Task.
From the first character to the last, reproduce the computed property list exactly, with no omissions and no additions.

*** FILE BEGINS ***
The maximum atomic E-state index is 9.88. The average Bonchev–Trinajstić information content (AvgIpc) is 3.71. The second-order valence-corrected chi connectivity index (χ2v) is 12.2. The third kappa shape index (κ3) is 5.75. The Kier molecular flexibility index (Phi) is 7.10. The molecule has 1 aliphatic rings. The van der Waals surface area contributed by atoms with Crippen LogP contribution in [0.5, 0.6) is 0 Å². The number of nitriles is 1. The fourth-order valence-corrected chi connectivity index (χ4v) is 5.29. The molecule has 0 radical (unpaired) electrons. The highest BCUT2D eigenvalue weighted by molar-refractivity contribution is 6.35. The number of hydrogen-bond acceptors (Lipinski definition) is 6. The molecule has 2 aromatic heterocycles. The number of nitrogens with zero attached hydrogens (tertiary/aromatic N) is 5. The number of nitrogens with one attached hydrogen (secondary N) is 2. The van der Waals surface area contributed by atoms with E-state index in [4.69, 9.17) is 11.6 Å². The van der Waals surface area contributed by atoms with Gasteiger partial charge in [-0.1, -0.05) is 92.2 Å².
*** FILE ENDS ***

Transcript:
The maximum atomic E-state index is 9.88. The average Bonchev–Trinajstić information content (AvgIpc) is 3.71. The second-order valence-corrected chi connectivity index (χ2v) is 12.2. The third kappa shape index (κ3) is 5.75. The Kier molecular flexibility index (Phi) is 7.10. The molecule has 1 aliphatic rings. The van der Waals surface area contributed by atoms with Crippen LogP contribution in [0.5, 0.6) is 0 Å². The number of nitriles is 1. The fourth-order valence-corrected chi connectivity index (χ4v) is 5.29. The molecule has 0 radical (unpaired) electrons. The highest BCUT2D eigenvalue weighted by molar-refractivity contribution is 6.35. The number of hydrogen-bond acceptors (Lipinski definition) is 6. The molecule has 2 aromatic heterocycles. The number of nitrogens with zero attached hydrogens (tertiary/aromatic N) is 5. The number of nitrogens with one attached hydrogen (secondary N) is 2. The van der Waals surface area contributed by atoms with E-state index in [4.69, 9.17) is 11.6 Å². The van der Waals surface area contributed by atoms with Gasteiger partial charge in [-0.1, -0.05) is 92.2 Å².